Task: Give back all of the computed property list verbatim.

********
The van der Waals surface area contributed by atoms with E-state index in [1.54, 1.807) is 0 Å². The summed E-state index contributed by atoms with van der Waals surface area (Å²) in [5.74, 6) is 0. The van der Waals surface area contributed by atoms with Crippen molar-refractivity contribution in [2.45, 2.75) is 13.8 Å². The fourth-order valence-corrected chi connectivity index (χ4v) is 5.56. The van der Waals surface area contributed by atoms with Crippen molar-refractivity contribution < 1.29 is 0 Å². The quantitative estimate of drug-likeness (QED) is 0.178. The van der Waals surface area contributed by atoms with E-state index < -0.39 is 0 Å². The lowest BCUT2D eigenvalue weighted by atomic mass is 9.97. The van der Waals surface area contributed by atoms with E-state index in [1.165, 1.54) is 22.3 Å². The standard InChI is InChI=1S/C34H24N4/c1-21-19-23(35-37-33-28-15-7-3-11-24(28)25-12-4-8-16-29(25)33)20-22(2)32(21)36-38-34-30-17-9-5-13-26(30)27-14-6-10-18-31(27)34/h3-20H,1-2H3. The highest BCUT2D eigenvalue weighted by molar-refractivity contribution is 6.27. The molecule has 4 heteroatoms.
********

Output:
The van der Waals surface area contributed by atoms with E-state index in [1.54, 1.807) is 0 Å². The summed E-state index contributed by atoms with van der Waals surface area (Å²) in [5.74, 6) is 0. The van der Waals surface area contributed by atoms with Crippen molar-refractivity contribution in [2.45, 2.75) is 13.8 Å². The fourth-order valence-corrected chi connectivity index (χ4v) is 5.56. The van der Waals surface area contributed by atoms with Crippen molar-refractivity contribution < 1.29 is 0 Å². The quantitative estimate of drug-likeness (QED) is 0.178. The van der Waals surface area contributed by atoms with E-state index < -0.39 is 0 Å². The lowest BCUT2D eigenvalue weighted by atomic mass is 9.97. The van der Waals surface area contributed by atoms with E-state index in [1.165, 1.54) is 22.3 Å². The standard InChI is InChI=1S/C34H24N4/c1-21-19-23(35-37-33-28-15-7-3-11-24(28)25-12-4-8-16-29(25)33)20-22(2)32(21)36-38-34-30-17-9-5-13-26(30)27-14-6-10-18-31(27)34/h3-20H,1-2H3. The highest BCUT2D eigenvalue weighted by molar-refractivity contribution is 6.27. The molecule has 4 heteroatoms.